The Nintendo Switch’s online service is set to launch in the second half of September, nearly 18 months after the hybrid console first hit shelves. The company announced the launch window on Friday with a reminder that the service will solve a number of issues for players, like backups of save data into the cloud.
Nintendo’s service will offer many of the same features found on the PlayStation Network and Xbox Live. It will offer online play for compatible games like Splatoon 2, Mario Kart 8 Deluxe, Mario Tennis Aces and more. It will also support saving online data to the cloud, details of which will become available before the service launches. Nintendo will also offer a selection of retro NES games as part of the subscription, launching with 20 online play-supporting games like Soccer, Tennis and Mario Bros. The company will also offer a smartphone app that adds extras to compatible games: Splatoon 2, for example, offers a look at battle statistics and other data.
Cloud backup is a key point of contention for Switch players. The console locks save games to the hardware memory, and provides no methods for transferring data. That means when the hardware fails, there’s a very high chance you’ll lose your hard-earned progress fighting Ganon in The Legend of Zelda: Breath of the Wild.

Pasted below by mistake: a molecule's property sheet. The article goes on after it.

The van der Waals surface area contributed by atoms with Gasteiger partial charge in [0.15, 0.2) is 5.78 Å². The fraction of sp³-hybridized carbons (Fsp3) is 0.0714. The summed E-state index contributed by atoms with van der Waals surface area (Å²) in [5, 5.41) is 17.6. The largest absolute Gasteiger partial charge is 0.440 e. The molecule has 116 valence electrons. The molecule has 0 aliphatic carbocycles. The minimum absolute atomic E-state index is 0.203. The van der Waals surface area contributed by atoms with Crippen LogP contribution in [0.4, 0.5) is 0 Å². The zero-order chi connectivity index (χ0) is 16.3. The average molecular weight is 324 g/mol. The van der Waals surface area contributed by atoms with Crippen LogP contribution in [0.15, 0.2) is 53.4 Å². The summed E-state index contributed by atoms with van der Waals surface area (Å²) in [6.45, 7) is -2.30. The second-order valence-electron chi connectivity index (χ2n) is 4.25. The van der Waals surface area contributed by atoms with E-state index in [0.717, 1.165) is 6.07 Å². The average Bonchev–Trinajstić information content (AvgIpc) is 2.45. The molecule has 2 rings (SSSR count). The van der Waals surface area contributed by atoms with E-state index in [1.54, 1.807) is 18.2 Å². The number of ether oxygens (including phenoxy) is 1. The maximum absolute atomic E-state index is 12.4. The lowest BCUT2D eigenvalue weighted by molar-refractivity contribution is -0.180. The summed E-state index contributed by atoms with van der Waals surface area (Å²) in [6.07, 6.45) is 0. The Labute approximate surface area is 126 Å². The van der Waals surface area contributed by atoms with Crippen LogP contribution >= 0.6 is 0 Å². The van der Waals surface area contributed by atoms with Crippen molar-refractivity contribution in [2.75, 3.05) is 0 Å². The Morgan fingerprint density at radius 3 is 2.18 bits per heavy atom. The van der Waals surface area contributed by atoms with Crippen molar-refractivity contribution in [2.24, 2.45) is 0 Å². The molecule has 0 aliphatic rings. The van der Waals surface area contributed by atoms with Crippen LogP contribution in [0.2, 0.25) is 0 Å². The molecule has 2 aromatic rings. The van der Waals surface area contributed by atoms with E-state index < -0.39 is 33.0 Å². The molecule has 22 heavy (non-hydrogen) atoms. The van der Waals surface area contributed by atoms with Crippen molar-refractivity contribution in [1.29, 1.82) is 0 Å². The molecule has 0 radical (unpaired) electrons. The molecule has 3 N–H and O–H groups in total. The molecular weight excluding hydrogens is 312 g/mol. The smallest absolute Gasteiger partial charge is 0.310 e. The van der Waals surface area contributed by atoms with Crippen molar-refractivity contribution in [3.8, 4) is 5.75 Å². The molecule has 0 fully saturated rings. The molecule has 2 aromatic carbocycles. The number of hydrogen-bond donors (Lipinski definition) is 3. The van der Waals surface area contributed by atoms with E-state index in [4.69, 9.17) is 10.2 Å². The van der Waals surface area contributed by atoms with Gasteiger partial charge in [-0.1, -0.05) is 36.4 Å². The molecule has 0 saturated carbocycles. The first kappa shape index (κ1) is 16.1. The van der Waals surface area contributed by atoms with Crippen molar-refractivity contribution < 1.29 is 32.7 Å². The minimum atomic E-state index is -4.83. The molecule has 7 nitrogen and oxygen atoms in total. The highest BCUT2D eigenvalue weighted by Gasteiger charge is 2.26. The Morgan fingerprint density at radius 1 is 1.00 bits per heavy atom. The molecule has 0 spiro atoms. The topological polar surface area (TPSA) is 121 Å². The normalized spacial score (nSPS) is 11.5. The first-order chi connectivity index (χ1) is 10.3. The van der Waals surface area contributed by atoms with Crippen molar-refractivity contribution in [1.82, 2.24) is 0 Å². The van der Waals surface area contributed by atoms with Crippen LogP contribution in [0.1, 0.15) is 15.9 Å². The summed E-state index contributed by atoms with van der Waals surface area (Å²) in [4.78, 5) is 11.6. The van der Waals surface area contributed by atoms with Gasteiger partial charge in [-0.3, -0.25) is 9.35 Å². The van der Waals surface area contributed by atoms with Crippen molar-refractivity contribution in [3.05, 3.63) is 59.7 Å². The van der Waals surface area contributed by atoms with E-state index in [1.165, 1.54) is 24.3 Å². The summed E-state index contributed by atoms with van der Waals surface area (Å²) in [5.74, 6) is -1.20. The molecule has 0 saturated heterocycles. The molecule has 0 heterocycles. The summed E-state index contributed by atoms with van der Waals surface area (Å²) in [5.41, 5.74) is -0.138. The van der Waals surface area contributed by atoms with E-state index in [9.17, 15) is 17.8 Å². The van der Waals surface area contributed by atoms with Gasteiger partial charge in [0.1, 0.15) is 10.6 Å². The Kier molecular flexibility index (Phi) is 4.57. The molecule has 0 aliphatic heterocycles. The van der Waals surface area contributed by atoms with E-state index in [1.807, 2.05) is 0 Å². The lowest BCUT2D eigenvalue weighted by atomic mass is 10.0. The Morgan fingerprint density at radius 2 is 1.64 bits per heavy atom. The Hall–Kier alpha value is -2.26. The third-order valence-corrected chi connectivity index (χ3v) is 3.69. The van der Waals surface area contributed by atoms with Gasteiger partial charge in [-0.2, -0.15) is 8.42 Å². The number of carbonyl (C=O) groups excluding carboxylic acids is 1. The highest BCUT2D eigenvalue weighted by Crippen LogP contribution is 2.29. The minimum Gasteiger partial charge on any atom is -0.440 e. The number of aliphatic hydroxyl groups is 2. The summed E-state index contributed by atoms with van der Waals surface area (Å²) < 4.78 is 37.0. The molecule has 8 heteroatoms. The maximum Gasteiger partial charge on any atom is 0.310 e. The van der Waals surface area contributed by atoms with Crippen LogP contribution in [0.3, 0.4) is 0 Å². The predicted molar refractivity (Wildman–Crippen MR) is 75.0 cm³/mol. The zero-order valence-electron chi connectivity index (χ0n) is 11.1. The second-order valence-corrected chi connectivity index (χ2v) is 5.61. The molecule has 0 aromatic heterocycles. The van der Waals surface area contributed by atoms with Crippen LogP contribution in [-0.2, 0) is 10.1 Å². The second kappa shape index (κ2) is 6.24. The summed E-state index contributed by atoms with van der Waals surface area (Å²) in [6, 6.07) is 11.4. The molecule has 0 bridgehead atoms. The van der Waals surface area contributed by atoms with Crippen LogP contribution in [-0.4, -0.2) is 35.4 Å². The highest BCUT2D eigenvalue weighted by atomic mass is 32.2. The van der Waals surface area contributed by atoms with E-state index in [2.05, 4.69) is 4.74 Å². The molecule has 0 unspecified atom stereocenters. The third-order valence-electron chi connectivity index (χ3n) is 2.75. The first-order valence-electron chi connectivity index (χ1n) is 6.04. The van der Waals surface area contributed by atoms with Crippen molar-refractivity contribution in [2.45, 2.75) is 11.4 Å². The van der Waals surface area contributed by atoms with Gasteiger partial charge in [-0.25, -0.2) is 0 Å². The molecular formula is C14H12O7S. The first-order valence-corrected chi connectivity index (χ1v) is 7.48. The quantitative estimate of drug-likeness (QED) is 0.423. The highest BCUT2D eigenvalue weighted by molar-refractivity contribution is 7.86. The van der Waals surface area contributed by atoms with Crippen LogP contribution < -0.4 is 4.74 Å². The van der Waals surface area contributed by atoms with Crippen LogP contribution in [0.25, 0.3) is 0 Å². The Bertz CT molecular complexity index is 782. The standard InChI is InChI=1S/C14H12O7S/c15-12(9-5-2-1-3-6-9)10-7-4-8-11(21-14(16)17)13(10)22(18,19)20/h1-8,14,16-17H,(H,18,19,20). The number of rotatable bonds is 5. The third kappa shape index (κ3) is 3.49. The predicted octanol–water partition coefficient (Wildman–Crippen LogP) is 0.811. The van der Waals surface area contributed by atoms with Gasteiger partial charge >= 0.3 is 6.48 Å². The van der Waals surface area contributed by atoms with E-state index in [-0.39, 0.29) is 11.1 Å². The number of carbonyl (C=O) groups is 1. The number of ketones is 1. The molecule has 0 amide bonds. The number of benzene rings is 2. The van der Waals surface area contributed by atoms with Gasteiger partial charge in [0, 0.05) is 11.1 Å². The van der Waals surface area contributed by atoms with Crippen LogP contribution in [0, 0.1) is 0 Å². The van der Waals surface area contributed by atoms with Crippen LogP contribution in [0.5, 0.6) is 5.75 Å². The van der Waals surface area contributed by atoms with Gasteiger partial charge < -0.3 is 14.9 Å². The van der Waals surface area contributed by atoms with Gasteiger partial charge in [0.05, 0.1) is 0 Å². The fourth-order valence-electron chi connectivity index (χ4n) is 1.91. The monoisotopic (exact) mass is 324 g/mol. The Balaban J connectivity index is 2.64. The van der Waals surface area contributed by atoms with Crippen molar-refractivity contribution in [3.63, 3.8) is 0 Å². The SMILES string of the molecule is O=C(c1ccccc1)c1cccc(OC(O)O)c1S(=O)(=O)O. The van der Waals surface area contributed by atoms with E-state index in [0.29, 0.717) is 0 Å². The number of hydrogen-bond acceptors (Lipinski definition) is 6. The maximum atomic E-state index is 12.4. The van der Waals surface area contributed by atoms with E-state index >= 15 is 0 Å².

Nintendo is pricing individual membership at $3.99 for one month, $7.99 for three months, and $19.99 for 12 months. A family membership provides access for up to eight people in a subscription costing $34.99 for 12 months. That’s surprisingly cheap compared to PlayStation Plus, which costs $9.99 for one month, $24.99 for three months and $59.99 for 12 months, although Sony’s service provides online play for all accounts on a single console and offers a number of PS4 games to download for free each month.
Nintendo’s offering is expected to launch soon, but it may not be the end of the backup story. A social media campaign called SaveTheSaves is pressuring Nintendo to offer an alternative backup through USB or SD card, as the Switch is virtually the only console to offer no means of protecting data for free.